SSH is the god command--I think it's the most valuable over-all command to learn. The options can be pretty daunting, but it seems like I'm constantly learning to use new command-line options for SSH that I never thought would be necessary. I may have used them all at this point.
The more you use it, the more you learn about it. You can use it to do some AMAZING things.
Note: ALL these things are doable remotely with no setup on your server except to have ssh server running.
Mount a file system over the internet
search the net for SSHFS
The SVN+SSH protocol is Subversion from a remote client to a server with NO DEAMON running on it! The SVN command starts the server through the ssh shell and passes the info back and forth through the existing pipe. The rsync program does the same thing, runs against a server with no rsync deamon by starting one itself via SSH. It's easy to write your own bash files to do similar tricks.
Chain to get through firewalls
I use this all the time to jump through my linux server at home to my mac.
Seems only moderately useful until you realize that you can bounce through your home firewall and configure your router at home from work as though you were doing so from within your home network).
Forward X requests:
This is another amazing one. With or without an X server running on your remote system, you can run an x-windows program and the window will appear on your local screen. Just use the switch -X, that's all!
Since you don't have to have an X server running on your remote server, the CPU impact on your server is minimal, you can have a TINY Linux server that serves up huge apps to your powerful game PC running Windows and cygwin/X.
Of course VI and EMACS work over SSH, but when I'm running at home, sometimes I want more. I use ssh -X to start up a copy of Eclipse! If your server is more powerful than your laptop, you've got the GUI sitting right there on your laptop, but compiles are done on your server, so don't worry about system load.
Run in batch files
(meaning run a local batch file that "does stuff" on other systems):
Two things combine to make this one cool. One is you can eliminate password prompts by using (more secure) encryption keys. The second is you can specify a command on the SSH CLI. I've used this in some interesting ways--Like when a compile fails on the remote server, I would have it SSH into my computer and play a sound file).
Remember you can redirect the output from the remote command and use it within your local batch file, so you could also be locally tailing a compile running on your server.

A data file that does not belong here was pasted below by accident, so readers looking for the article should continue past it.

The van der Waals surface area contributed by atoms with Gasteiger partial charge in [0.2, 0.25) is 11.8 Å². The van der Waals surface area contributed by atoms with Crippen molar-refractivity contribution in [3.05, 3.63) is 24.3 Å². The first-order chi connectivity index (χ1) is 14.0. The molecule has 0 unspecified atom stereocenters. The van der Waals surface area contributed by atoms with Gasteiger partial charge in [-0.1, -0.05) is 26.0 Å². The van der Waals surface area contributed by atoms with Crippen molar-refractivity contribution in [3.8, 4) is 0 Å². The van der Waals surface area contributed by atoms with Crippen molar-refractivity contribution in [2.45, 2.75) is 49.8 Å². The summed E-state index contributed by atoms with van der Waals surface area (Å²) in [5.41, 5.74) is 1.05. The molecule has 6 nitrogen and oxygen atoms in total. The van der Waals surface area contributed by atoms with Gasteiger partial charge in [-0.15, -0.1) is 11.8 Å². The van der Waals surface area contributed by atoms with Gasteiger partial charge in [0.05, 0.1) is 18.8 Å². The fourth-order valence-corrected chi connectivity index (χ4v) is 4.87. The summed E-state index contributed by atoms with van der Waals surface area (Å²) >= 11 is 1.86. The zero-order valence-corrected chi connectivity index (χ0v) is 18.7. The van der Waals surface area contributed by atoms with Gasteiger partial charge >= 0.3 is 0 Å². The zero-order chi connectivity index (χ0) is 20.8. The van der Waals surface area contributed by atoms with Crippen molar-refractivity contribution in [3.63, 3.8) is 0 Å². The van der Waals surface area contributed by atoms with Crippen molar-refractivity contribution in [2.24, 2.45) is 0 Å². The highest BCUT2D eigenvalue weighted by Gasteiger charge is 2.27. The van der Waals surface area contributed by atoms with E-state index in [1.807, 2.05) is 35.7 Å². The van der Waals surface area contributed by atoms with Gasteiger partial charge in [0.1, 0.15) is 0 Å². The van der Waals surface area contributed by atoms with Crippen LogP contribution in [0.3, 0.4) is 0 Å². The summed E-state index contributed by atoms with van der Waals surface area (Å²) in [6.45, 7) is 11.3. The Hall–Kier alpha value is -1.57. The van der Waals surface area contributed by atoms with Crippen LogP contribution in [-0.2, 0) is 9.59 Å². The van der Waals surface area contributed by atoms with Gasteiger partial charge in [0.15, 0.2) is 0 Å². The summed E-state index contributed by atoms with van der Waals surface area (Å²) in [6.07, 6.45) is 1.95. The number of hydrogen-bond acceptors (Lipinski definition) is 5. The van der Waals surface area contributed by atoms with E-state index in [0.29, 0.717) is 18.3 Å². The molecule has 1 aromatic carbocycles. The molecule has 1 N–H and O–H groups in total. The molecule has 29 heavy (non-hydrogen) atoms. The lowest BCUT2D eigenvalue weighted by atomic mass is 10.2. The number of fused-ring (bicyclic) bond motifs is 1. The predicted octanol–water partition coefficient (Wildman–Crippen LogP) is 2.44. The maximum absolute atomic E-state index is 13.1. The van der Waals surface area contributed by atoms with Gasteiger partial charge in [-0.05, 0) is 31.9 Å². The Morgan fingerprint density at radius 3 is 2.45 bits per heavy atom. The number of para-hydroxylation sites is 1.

Built in to Mac
Both server and client are built into both mac and linux. In the case of the Mac and Ubuntu, enabling a server is as simple as finding the right checkbox.
On a PC install cygwin or cygwin/X (cygwin/X will allow you to forward your x-window output from your Linux machine to your Windows PC--it installs an X server)
Important Tips/config file
Never use port 22 on your firewall. You'll get a lot of hack attempts, it's just not worth it. Just have your firewall forward a different port to your server.
There are extensive configuration options that allow you to simplify your ssh commands significantly. Here's an example of mine at work:
When I type "ssh home" (nothing else), it acts as though I had typed:
ssh -p 12345 email@example.com
and then forwards my local port 1025 to my system "mac" at home. The reason for this is that I have another entry in my file:
so that once I've done an "ssh home" and still have the window open, I can type "ssh mac" and the computer at work here will actually try to connect to its own port 1025 which has been forwarded to "mac:22" by the other command, so it will connect to my Mac at home through the firewall.
I dug up an old script I just love--had to come back and post it for anyone here who might be interested. The script is called "authMe"
if [ ! -f ~/.ssh/id_dsa.pub ]
echo 'id_dsa.pub does not exist, creating'
ssh $1 'cat >>.ssh/authorized_keys' <~/.ssh/id_dsa.pub
If you have this script in your home directory and there is a host you can connect to (via ssh), then you can type "./authMe hostName".
If necessary it will create a public/private keypair for you, then it will ssh over to the other machine and copy your public key over (the ssh command will prompt you for a password...)
After this, the SSH command should not ask for your password any more when attaching to that remote system, it will use the public/private keypair.
If your remote computer is not always secure, you should consider setting a "passphrase" when prompted.
You may also want to configure the ssh server on the far end to not allow text passwords (only keys) for additional security.